How secure is your iCloud account? The recent iCloud cyberattack that leaked nude photos of more than 100 celebrities -- Jennifer Lawrence, Kate Upton, Ariana Grande and Victoria Justice, to name a few -- has rocked both Hollywood and the tech world, putting into question the safety of the personal data users keep on Apple's cloud storage service.
While you may not be worried about naked pictures being leaked and sold online, the security exploit puts anyone who uses iCloud at risk. From confidential business documents to files containing sensitive customer information, anything you back up on iCloud can be easily compromised. To make sure your data is safe, here are four ways to keep your iCloud account secure.
1. Create a Secure Password
This particular cyberattack wasn't an iCloud breach per se. Rather, hackers used brute force attacks that exploited a security hole on the iCloud service Find My iPhone. This exploit gave hackers access to celebrities' usernames and passwords, allowing the hackers to test one password after another until they got it right.
So just as with any other online account, creating strong, unique passwords and making them secure is key to keeping your iCloud account safe.
To that end, Apple requires that passwords:
Have at least eight characters, including at least one number and an uppercase and lowercase letter.
Not repeat any characters more than three times consecutively.
Not be the same as the account name.
Be uncommon and new (haven't been used within the past year for the same account.)
Additionally, Apple recommends the following best practices to keep iCloud passwords secure:
Make passwords stronger by adding unique characters and punctuation marks.
Don't use the same password for your email, social media and other online accounts.
Don't keep the same password forever.
Don't share your password with anyone.
Change passwords regularly and never recycle.
Don't send passwords or other sensitive account information by email.
2. Turn on Two-Step Verification
Two-step verification adds another layer of security to iCloud by requiring users to enter both a password and an additional form of verification using one of their devices. By asking for a physical form of ID, two-step verification prevents unauthorized users from accessing and making changes to iCloud accounts even if the password has been compromised. This also keeps hackers from making purchases on your account at the iTunes Store, App Store or iBooks.
To use two-step verification, you'll need to register a trusted, SMS-enabled device. When two-step verification is turned on, Apple will send that device a four-digit verification code that you'll need to enter with your password in order to gain access to iCloud.
To turn on two-step verification, visit My Apple ID and click on "Manage your Apple ID." Choose Password and Security, then click on Get Started under Two-Step Verification.
Anything you back up on iCloud can be easily compromised. Thinkstock
3. Disable My Photo Stream
When you take or save photos and other images on an iPhone, they are automatically uploaded onto iCloud using a feature called My Photo Stream. This makes the images available to anyone with access to both your iCloud account and iCloud-enabled devices.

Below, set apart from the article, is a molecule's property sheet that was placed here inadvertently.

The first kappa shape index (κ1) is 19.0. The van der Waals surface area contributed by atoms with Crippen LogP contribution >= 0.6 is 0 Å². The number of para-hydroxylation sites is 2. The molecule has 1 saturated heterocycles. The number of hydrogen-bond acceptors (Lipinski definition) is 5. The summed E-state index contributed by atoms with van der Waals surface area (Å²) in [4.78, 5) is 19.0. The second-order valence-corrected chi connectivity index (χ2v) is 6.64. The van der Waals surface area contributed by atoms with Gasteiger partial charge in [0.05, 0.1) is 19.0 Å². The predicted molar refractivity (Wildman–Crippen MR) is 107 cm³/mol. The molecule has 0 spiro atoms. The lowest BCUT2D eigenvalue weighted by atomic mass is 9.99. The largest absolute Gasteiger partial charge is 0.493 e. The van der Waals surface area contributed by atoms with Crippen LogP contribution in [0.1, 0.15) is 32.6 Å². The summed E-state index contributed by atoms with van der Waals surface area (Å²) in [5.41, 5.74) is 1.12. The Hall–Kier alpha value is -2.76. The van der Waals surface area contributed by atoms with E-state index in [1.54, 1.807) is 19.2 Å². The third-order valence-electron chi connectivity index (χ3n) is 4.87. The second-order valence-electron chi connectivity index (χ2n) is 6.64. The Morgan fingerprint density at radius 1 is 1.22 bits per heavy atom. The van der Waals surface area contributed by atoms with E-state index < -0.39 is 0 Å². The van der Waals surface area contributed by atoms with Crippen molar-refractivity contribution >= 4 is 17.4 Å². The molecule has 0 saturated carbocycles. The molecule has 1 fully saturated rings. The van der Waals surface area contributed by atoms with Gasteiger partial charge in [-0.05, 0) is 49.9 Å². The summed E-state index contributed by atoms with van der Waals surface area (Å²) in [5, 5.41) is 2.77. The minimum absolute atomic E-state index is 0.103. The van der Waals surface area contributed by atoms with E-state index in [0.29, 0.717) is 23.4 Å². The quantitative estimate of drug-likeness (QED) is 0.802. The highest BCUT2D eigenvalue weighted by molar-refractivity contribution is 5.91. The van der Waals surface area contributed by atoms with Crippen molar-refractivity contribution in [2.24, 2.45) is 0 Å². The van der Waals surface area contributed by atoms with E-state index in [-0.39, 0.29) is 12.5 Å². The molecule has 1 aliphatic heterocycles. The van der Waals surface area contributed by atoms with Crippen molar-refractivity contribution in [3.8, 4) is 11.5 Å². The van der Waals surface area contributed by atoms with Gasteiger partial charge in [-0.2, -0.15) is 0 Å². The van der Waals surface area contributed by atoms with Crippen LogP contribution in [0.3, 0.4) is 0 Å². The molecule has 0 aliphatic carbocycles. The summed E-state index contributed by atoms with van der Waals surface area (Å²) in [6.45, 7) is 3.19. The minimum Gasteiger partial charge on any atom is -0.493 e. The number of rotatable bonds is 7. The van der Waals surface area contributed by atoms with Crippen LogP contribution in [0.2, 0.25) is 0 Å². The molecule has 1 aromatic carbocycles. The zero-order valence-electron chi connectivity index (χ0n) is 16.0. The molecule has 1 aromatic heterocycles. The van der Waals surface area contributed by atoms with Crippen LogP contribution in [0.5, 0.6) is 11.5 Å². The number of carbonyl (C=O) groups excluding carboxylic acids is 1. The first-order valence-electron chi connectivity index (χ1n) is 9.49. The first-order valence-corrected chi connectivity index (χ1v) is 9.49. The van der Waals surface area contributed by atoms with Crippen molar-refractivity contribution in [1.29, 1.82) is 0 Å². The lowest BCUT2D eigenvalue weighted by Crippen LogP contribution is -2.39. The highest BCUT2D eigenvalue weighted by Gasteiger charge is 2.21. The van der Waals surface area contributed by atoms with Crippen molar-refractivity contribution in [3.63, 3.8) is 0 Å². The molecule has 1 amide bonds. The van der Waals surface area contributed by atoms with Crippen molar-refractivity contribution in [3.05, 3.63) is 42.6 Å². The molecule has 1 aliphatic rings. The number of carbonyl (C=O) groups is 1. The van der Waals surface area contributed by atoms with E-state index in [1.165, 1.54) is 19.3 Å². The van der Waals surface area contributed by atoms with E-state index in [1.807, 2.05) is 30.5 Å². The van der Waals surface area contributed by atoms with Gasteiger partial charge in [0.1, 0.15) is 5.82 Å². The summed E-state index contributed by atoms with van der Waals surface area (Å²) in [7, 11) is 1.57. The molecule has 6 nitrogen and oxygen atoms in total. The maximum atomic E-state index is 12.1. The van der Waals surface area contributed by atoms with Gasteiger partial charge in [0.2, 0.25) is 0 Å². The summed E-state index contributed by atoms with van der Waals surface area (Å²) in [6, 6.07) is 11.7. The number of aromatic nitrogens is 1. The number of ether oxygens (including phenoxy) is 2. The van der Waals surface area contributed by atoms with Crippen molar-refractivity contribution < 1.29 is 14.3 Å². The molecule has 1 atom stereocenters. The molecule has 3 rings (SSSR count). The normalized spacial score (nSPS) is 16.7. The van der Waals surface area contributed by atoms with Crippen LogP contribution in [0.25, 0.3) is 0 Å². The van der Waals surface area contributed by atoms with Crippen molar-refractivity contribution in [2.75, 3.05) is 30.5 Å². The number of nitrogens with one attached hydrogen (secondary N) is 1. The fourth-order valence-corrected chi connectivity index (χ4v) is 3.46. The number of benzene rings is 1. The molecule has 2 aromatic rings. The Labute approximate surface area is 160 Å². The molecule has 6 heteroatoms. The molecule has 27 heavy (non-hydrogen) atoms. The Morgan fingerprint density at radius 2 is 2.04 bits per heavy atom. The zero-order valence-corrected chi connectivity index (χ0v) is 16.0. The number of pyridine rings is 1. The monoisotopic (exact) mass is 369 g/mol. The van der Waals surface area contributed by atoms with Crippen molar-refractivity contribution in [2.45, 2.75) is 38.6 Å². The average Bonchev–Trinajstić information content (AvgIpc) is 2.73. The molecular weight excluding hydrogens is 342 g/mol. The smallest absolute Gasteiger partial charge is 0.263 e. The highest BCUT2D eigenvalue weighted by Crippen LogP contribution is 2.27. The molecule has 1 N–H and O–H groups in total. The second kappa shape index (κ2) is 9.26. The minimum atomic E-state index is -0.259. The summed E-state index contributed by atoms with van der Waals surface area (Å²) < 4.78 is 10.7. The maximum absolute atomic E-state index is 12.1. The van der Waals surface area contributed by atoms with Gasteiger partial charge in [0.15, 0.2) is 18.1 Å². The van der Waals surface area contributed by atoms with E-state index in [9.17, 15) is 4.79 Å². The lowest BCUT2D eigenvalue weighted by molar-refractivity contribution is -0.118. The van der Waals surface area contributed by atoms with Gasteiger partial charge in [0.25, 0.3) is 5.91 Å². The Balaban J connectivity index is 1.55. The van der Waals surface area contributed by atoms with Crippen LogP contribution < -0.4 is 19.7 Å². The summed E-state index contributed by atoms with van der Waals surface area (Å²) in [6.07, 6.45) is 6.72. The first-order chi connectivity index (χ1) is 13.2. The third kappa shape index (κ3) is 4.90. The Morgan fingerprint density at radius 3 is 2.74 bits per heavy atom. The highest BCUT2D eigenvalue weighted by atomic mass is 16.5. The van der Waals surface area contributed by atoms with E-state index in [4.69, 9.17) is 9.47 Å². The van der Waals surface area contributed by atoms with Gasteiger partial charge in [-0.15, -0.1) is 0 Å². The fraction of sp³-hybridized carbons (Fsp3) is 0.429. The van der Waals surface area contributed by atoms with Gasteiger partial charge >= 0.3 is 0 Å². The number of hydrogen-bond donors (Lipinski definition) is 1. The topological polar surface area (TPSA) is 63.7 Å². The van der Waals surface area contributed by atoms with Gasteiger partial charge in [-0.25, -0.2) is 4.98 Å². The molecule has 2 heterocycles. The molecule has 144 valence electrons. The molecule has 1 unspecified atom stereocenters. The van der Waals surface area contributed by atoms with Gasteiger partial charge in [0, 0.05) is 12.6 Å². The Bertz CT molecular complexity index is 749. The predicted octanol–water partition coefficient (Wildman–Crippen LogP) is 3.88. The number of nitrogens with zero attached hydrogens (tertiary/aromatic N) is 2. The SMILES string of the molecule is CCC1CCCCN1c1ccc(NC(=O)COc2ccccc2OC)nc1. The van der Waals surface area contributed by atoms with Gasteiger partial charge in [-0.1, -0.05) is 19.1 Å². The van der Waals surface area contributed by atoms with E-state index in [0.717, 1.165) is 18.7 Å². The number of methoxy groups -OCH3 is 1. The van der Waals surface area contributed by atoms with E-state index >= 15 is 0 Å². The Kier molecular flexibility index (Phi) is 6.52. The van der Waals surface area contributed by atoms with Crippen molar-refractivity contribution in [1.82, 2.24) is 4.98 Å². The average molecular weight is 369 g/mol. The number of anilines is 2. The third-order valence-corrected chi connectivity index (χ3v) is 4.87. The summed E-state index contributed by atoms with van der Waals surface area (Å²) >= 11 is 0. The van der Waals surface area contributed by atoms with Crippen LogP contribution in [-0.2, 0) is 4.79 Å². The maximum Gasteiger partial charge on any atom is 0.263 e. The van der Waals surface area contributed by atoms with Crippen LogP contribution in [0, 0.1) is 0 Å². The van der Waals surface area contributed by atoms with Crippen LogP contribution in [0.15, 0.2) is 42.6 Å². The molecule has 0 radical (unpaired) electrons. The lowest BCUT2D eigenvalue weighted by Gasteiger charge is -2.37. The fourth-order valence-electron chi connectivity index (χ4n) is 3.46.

Although automatically pushing photos and images to iCloud is useful when you want to be able to access them on any of your devices, it may not be the best option if they contain sensitive information.
To keep photos and other images strictly on your device and out of iCloud, you can completely turn off My Photo Stream for any or all of your devices. From the Settings menu, go to iCloud, select Photos and switch My Photo Stream to off.
4. Mind Your Email Addresses
Your iCloud account relies heavily on your email address. When you need to register, log in or reset your password, your email address is your key to securing your iCloud account. Because of this, iCloud users need to make sure they always remember and have access to the email address associated with iCloud. They should also keep that account safe from cyberattacks.
First, Apple recommends keeping your Apple ID current at all times. For instance, if you end up no longer accessing the email address you used when you registered, make sure to update your Apple ID account with an email address that you currently do use. The same applies to places that reissue email addresses, such as Internet providers, mobile carriers and employers. That way, you'll always have access to any emails and alerts from Apple, which is especially important if you've forgotten or need to reset your password.
Apple also suggests adding a "rescue email address" to your Apple ID account. In the event that your primary email address (the one you used to register your Apple ID) is compromised, the rescue email address is your key to resetting your password, changing your contact information and protecting your account.
Lastly, Apple advises users to always make sure they follow email best practices to secure their inboxes and online accounts against hackers. This includes dodging phishing scams by not opening emails from unknown senders, never clicking on suspicious links and avoiding providing personal information to unfamiliar websites.
For more information on how to keep your iCloud account safe, check out Apple's iCloud security and privacy overview.
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